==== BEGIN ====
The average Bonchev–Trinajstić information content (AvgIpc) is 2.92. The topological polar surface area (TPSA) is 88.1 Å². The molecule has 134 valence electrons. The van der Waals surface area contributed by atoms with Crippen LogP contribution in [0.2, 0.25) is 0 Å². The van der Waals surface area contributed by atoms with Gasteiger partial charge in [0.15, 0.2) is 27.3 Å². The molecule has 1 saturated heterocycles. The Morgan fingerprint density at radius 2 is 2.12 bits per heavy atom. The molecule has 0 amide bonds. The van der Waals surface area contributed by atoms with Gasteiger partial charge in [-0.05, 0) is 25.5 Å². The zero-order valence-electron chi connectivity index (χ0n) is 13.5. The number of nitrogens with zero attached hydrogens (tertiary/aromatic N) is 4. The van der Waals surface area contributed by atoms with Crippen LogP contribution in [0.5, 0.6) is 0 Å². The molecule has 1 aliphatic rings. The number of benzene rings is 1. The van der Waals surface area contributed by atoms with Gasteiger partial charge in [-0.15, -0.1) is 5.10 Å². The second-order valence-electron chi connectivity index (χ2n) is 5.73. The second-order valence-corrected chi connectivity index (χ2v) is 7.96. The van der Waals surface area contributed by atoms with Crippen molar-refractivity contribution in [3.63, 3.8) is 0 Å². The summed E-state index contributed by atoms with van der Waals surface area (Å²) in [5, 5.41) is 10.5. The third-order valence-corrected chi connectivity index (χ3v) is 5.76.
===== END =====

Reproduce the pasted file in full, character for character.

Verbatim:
The average Bonchev–Trinajstić information content (AvgIpc) is 2.92. The topological polar surface area (TPSA) is 88.1 Å². The molecule has 134 valence electrons. The van der Waals surface area contributed by atoms with Crippen LogP contribution in [0.2, 0.25) is 0 Å². The van der Waals surface area contributed by atoms with Gasteiger partial charge in [0.15, 0.2) is 27.3 Å². The molecule has 1 saturated heterocycles. The Morgan fingerprint density at radius 2 is 2.12 bits per heavy atom. The molecule has 0 amide bonds. The van der Waals surface area contributed by atoms with Gasteiger partial charge in [-0.05, 0) is 25.5 Å². The zero-order valence-electron chi connectivity index (χ0n) is 13.5. The number of nitrogens with zero attached hydrogens (tertiary/aromatic N) is 4. The van der Waals surface area contributed by atoms with Crippen LogP contribution in [0.5, 0.6) is 0 Å². The molecule has 1 aliphatic rings. The number of benzene rings is 1. The van der Waals surface area contributed by atoms with Gasteiger partial charge in [-0.15, -0.1) is 5.10 Å². The second-order valence-electron chi connectivity index (χ2n) is 5.73. The second-order valence-corrected chi connectivity index (χ2v) is 7.96. The van der Waals surface area contributed by atoms with Crippen molar-refractivity contribution in [3.63, 3.8) is 0 Å². The summed E-state index contributed by atoms with van der Waals surface area (Å²) in [5, 5.41) is 10.5. The third-order valence-corrected chi connectivity index (χ3v) is 5.76.